In 1992-1993 the Euro-Asia Division demonstrated the fastest membership growth in the world (39.7%).11 This rapid growth necessitated further reorganizing the Adventist Church in Russia. In 1994 Central Conference was officially organized and comprised Vladimir Region, Ivanovo Region, Kaliningrad Region, Kostroma Region, Moscow Region, City of Moscow, Smolensk Region, Yaroslavl Region, and Republic of Komi.12 The conference headquarters was relocated to Moscow. On May 21, 1996, the conference was registered by the Ministry of Justice of the Russian Federation as a legal entity, under the name “Central Conference of the Seventh-day Adventist Church.”13

On January 14–15, 2003, the delegates of the 4th constituency meeting of Central Conference of the West Russian Union voted for a new reorganization of their denominational entity, with City of Moscow and Moscow vicinity being detached from Central Conference.14 The conference headquarters was relocated from Moscow to Serpukhov (Moscow Region). This reorganization resulted in decreasing the church membership in the conference. The ever-increasing secularity and the rapid loss of interest in spiritual matters have also weakened church growth. However, despite difficulties, the Church continues its mission throughout the territory of Central Conference. Bible classes, relief efforts, and charity concerts are organized. Diverse youth ministries are conducted to provide fellowship for Adventist youth and to organize them to work for the salvation of other young people.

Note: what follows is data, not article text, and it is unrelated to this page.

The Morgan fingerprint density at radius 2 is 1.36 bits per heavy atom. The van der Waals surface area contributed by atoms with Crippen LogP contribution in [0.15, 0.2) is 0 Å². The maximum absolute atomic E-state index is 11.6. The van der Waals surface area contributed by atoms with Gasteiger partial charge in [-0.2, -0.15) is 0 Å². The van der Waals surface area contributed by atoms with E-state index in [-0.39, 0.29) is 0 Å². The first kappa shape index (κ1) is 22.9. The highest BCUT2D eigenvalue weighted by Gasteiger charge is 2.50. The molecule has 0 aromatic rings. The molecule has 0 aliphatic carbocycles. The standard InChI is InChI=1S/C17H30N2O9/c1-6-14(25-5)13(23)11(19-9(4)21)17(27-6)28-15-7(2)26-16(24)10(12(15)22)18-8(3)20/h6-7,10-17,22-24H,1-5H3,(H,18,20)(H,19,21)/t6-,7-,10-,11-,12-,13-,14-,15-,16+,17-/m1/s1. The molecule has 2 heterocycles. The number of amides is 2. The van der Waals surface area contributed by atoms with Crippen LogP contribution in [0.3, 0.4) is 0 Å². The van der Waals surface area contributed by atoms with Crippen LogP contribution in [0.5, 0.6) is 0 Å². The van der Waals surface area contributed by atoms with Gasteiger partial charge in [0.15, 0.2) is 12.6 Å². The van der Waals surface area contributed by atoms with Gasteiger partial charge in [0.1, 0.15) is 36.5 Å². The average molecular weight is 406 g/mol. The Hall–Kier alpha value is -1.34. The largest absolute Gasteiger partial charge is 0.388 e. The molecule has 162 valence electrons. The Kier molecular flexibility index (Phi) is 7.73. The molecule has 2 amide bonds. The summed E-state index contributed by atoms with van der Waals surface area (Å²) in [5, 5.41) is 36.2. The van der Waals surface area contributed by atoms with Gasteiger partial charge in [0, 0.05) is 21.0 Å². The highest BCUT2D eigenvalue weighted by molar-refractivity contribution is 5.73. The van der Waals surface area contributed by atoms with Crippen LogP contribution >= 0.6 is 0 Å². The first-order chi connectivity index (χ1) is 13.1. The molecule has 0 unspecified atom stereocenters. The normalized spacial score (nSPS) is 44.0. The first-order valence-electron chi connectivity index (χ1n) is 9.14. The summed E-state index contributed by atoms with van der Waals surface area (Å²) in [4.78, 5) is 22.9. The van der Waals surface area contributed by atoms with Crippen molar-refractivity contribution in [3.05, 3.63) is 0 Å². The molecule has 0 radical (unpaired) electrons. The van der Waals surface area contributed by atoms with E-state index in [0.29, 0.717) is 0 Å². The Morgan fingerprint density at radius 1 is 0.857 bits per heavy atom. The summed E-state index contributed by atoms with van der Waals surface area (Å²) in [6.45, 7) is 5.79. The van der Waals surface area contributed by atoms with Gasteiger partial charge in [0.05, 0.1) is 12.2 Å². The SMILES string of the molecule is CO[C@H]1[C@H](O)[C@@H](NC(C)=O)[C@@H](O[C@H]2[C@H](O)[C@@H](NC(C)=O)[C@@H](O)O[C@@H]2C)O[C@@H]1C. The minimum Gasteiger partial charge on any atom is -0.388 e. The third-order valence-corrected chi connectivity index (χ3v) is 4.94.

Presidents

Ya.P. Kulakov (1994-1999); F.F. Trikur (1999-2003); V.А. Nikityuk (2004-2011); V.V. Matryashin (2011-2019); P.F. Pavelko (2019-present)

Sources

Odintsov, M. Zhivushchiye nadezhdoy. Moscow: ROSSPEN, 2020.

Seventh-day Adventist Yearbook, various years. https://www.adventistyearbook.org/.

Teppone, V.V. Iz istorii Tserkvi Adventistov Sed’mogo Dnia v Rossii.  Kaliningrad: Yantarnyy Skaz, 1993.

Yunak, D.O. Istoriya Tserkvi Adventistov Sed’mogo Dnia v Rossii (1886-2000) (v dvukh tomakh). Zaokskiy: Istochnik Zhizni, 2002.

Zaitsev, E.V. Istoriya Tserkvi ASD. Zaokskiy: Istochnik Zhizni, 2008.

Notes

  1. This article was translated from Russian into English by Marina Stanovkina.

  2. “Central Conference,” Seventh-day Adventist Yearbook (2022), https://www.adventistyearbook.org/entity?EntityID=10072.

  3. John N. Loughborough, The Great Second Advent Movement: Its Rise and Progress (Adventist Pioneer Library, 1992), 411.

  4. D.O. Yunak, Istoriya Tserkvi Adventistov Sed’mogo Dnia v Rossii (1886-2000) (v dvukh tomakh) (Zaokskiy: Istochnik Zhizni, 2002), vol. 2, 564.

  5. Ibid., 578.

  6. Ibid., 575.

  7. Ibid., 678-679.

  8. E.V. Zaitsev, Istoriya Tserkvi ASD (Zaokskiy: Istochnik Zhizni, 2008), 517.

  9. D.O. Yunak, Istoriya Tserkvi Adventistov Sed’mogo Dnia v Rossii (1886-2000) (v dvukh tomakh) (Zaokskiy: Istochnik Zhizni, 2002), vol. 2, 520.

  10. “West Russian Union Conference,” Seventh-day Adventist Yearbook (1994), 100.

  11. E.V. Zaitsev, Istoriya Tserkvi ASD (Zaokskiy: Istochnik Zhizni, 2008), 529.

  12. D.O. Yunak, Istoriya Tserkvi Adventistov Sed’mogo Dnia v Rossii (1886-2000) (v dvukh tomakh) (Zaokskiy: Istochnik Zhizni, 2002), vol. 2, 679.

  13. Ministry of Justice of the Russian Federation. Certificate of Registration of the Constitution (Charter) of the Religious Association, No. 374, May 21, 1996.

  14. Minutes of the 4th Constituency Meeting of Central Conference, January 14, 2003. Archives of Central Conference.

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Vorobyova, Olga. "Central Conference, Russia." Encyclopedia of Seventh-day Adventists. December 08, 2022. Accessed February 26, 2024. https://encyclopedia.adventist.org/article?id=ED8L.

Vorobyova, Olga. "Central Conference, Russia." Encyclopedia of Seventh-day Adventists. December 08, 2022. Date of access February 26, 2024, https://encyclopedia.adventist.org/article?id=ED8L.

Vorobyova, Olga (2022, December 08). Central Conference, Russia. Encyclopedia of Seventh-day Adventists. Retrieved February 26, 2024, https://encyclopedia.adventist.org/article?id=ED8L.